A schedule helps your body prepare for sleep, and when it’s bedtime, it’s easier to fall asleep.

6. Avoid the Clock

Are you one of those people who wakes up in the middle of the night, checks the clock, does the quick math on how much time you still have to sleep, and then can’t fall asleep? It happens to a lot of people. 

It’s easy to get caught up in a cycle of anxiety when you obsess over time. Instead, ignore the clock and stop thinking about what time it is. Do what you have to so you’re blissfully unaware of the time.

7. Have Sex

Rather than toss and turn in bed trying to sleep, use that restless activity for something productive. Sex can help you and your partner fall asleep, and it can improve the quality of your sleep. 

The release of the chemicals oxytocin, dopamine, prolactin, and progesterone in the brain during sex makes you feel a sense of well-being and can induce stress relief, which will help you fall asleep.

8. Listen to Music

Music has a direct effect on the parasympathetic nervous system, and it’s been proven to help people fall asleep faster, sleep longer, and wake less during the night. The National Sleep Foundation recommends listening to music to help your brain turn off and to help your body relax. 

Of course, the type of music you listen to can affect the level of relaxation that you get, but that can also be affected by individual preferences. Slow rhythms in the range of 60 to 80 beats per minute tend to be ideal, beyond that – the choice is yours.

9. Exercise

Making exercise a regular part of your day can help you get to sleep at night. It boosts serotonin in the brain and decreases cortisol. Too much exercise and exercise before bedtime can disrupt sleep, so it’s best to try a moderate exercise at the beginning of the day.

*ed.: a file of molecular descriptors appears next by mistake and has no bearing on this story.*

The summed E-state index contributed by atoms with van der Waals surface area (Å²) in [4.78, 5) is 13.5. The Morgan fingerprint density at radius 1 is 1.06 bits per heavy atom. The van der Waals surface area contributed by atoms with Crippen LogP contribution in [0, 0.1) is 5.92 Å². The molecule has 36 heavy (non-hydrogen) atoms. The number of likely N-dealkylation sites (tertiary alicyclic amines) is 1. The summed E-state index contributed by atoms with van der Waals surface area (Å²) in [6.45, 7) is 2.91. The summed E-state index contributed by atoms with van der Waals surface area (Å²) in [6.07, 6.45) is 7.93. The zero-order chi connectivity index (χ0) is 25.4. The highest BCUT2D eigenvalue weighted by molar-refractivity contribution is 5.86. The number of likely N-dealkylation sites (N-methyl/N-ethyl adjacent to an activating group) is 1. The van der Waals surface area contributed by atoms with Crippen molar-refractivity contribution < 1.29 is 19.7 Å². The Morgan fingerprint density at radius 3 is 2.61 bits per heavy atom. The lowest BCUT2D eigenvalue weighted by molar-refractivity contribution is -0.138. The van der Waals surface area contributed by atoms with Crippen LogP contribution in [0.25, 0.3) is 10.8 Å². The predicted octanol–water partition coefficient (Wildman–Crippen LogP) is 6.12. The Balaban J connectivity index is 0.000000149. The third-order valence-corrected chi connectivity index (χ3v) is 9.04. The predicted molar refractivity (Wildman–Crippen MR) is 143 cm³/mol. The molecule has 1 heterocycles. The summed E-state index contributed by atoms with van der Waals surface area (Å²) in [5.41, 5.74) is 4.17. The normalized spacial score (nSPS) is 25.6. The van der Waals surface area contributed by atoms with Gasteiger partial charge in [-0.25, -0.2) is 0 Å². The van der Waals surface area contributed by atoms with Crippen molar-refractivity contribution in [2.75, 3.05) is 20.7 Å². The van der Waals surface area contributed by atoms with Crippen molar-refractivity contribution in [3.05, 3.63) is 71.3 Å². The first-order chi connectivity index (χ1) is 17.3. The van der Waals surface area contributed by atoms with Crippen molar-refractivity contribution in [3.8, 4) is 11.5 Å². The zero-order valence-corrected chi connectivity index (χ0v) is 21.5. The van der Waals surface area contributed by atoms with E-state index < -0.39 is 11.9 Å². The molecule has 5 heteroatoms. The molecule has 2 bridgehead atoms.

10. Try a Supplement

All-natural supplements can help you improve the quality of your sleep and your overall health.

ZenWell is an excellent way to reduce stress naturally while supporting cognitive function at the same time. With patented alphawave L-theanine amino acids, your body gets adrenal support, stress is naturally relieved, your brain health is enhanced, and sleep comes more naturally.

Sticking to a life of positive health-lightenment is easier when you follow LiveWell on Facebook @livewelllabsnutrition and Instagram @livewelllabs.

Living Well

Sleep is crucial to living your best life. While you know this, convincing your brain and body to cooperate and go to sleep is another matter entirely. Sometimes it takes a shift in habits to improve your sleep, and sometimes it takes a few little tricks. The key is figuring out what works for you on a long-term basis and then pulling out those tricks when you need them.

Adding ZenWell to your daily routine will not only help you get the sleep you need, but it will also help you feel more energetic in the day. This can help you accomplish your goals so throughout the day. This is an incremental benefit that will allow you to stick to a bedtime schedule and even pre-bedtime rituals of relaxation while removing some of the stress that keeps you awake at night.